the social sciences.
:a1 =eber was most famous for his thesis in economic sociology, the&
!rotestant 5thic and the s!irit of ca!italism.& 6issimilar to :ar1, =eber did
not consider the develo!ment of ca!italism in !urely material terms? he
instead, em!hasi4ed religious influences embedded into culture. The
!rotestant 5thic formed the earliest work in =eber*s broader !ro2ect in the
sociology of religion? he would go to e1amine the religion of $hina, India and
ancient udaism, with !articular regard to the a!!arent non3develo!ment of
ca!italism and to differing forms of social stratification.
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2014 Lectures - Philipe Ojp
Catholic University of Eastern Africa
In another ma2or work, !olitics as a career, =eber defined the state as an
entity which claims a %mono!oly on the legitimate use of violence&. A
definition that became !ivotal to the study of modern western !olitical
science. #is analysis of bureaucracy in his economy and society is still
central to the modern study of organi4ations. =eber was the first to
recogni4e several diverse as!ects of social authority, which he res!ectively
categori4ed according to their charismatic, traditional and legal forms. #is
analysis of bureaucracy, thus, noted that modern state institutions are based
on a form of rational3legal authority. =eber*s thought regarding to the
rationali4ing and seculari4ing tendencies of modern =estern society would
come to facilitate critical theory, !articularly in the work of thinkers.
8. 9arl Mar4 .1111-111$+
Darl :ar1 was a (erman !hiloso!her, !olitical economist, historian, and
!olitical theorist, sociologist, communist and revolutionary, whose ideas are
credited as the foundation of modern communism. :ar1 summari4ed his
a!!roach in the first line of cha!ter one of the communist manifestos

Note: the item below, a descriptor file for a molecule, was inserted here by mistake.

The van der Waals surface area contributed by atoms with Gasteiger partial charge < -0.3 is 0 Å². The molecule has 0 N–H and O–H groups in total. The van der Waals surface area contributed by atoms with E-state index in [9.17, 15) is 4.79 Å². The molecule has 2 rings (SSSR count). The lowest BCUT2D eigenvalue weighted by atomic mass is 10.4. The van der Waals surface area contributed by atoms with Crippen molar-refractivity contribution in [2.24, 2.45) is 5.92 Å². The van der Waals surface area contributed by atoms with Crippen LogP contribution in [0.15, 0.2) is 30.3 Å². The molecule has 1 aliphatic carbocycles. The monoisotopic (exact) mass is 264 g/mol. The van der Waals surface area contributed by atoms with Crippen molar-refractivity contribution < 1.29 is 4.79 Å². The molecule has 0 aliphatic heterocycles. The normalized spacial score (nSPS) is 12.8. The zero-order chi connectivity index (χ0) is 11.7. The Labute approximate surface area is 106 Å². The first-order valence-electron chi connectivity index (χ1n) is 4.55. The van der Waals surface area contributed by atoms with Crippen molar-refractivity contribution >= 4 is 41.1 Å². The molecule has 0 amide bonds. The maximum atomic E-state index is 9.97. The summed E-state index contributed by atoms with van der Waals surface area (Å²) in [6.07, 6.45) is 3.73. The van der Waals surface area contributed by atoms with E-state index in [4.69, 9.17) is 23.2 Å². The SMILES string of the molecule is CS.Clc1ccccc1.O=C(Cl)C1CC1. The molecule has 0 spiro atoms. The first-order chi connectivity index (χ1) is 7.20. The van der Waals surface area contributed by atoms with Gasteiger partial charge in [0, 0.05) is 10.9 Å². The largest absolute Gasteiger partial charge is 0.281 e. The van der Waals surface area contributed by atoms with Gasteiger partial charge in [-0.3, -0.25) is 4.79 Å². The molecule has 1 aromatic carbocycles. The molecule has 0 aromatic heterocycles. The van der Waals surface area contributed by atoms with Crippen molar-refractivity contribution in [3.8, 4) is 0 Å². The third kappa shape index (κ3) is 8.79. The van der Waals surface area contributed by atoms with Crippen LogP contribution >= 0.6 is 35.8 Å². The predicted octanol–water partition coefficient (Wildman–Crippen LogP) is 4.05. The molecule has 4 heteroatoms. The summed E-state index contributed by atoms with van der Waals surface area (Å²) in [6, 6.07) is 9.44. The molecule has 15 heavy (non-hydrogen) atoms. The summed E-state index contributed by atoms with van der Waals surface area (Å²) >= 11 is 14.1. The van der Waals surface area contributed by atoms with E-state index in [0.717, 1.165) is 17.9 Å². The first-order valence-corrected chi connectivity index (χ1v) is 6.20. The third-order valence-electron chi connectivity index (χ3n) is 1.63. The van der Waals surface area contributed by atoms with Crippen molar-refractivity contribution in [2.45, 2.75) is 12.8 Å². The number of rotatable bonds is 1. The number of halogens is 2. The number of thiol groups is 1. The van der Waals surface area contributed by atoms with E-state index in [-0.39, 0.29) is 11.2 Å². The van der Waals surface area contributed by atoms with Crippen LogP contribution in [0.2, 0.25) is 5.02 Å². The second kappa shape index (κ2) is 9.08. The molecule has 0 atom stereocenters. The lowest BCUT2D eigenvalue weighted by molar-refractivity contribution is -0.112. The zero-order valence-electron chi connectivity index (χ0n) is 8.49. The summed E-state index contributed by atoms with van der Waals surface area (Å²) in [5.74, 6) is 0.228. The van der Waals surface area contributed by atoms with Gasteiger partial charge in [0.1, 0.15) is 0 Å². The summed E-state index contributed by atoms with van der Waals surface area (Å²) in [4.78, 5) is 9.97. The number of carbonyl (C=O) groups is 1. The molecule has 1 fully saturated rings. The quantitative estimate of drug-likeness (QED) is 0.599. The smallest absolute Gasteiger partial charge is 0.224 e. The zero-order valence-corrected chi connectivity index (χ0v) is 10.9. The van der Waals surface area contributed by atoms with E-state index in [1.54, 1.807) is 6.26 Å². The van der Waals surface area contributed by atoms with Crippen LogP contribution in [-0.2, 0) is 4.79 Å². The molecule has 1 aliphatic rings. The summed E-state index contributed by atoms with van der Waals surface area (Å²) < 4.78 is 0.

!ublished in 18A8. %The history of all hitherto e1isting society is the history
of class struggle&.
:ar1 argued that ca!italism like !revious socio3 economic systems would
inevitably !roduce internal tensions which would lead to destruction. ust as
ca!italism re!laced feudalism, he believed socialism would in its turn re!lace
ca!italism. This would be stateless society called !ure communism.
Darl :ar1 argued that for a systemic understanding of socio3economic
change. #e argued that the structural contradictions within ca!italism
im!ose its end, giving away to socialism.
%The develo!ment of modern industry, therefore, cuts from under its feet the
very foundation on which the bourgeoisie !roduces and a!!ro!riates
!roducts. =hat the bourgeoisie, therefore, !roduces, above all, are its own
grave3diggers. Its fall and the victory of the !roletariat are e7ually
inevitable& +The communist :anifesto0. :ar1 is ty!ically cited with 5mile
6urkheim and :a1 =eber, as one of the three !rinci!al architects of modern
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Catholic University of Eastern Africa
social science. Darl :ar1*s main contributions were in the areas of !olitics,
economics and !hiloso!hy. #is interests were sociology, history and class
struggle.
)otable contributions were sur!lus value, alienation and e1!loitation of the
workers, the communist manifesto, 6as Da!ital and materialist conce!tion of
history. Darl :ar1 is considered to be the first theorist to form series of
conce!ts within the break between modern and !re3modern theories.
Darl :ar1 had lot contributions for the theory of conflict !ers!ective. #e
believed in social change through class struggle. #e is considered to be the
father of conflict theory.
I8. %thers: Ibn 9haldun .1$$2 7 1(06+:
Ibn Dhaldun was born in )orth Africa, in !resent day, Tunisia. #e was
astronomer, economist, historian, Islamic theologian, and also he was
considered a fore runner of several social scientific disci!lines such as
demogra!hy, cultural history, historiogra!hy, the !hiloso!hy of history and
sociology. Dhaldun was also considered as one of the forerunners of modern
economics ne1t to the earlier Indian scholar $hana1ya. Ibn Dhaldun was
considered by many to be the father of a number of these disci!lines
$enturies before they were founded in the =est. #is school of thought was
:alikimadhab, Islamic economic uris!rudence. #is main interests were
social sciences, sociology, history, cultural history demogra!hy etc. #e
develo!ed theories of %Asabiyyah& and the rise and fall of $ivili4ations.
Asabiyyah: :social cohesion;< grou solidarity or tribalis#;
$oncerning the disci!line of sociology, he conceived a theory of social
conflict. #e develo!ed the dichotomy of sedentary life versus nomadic life as
well as the conce!t of a %generation& and the inevitable loss of !ower that
occurs when desert warriors con7uer a city.
=Harriet Martineau .1102 7 11/6+
#arriet :artineau was born in 5ngland. "he wrote more than >- books and
were significant to sociologists, today because of her argument that %when
one studies a society, one must focus on all its as!ects, including key
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2014 Lectures - Philipe Ojp
Catholic University of Eastern Africa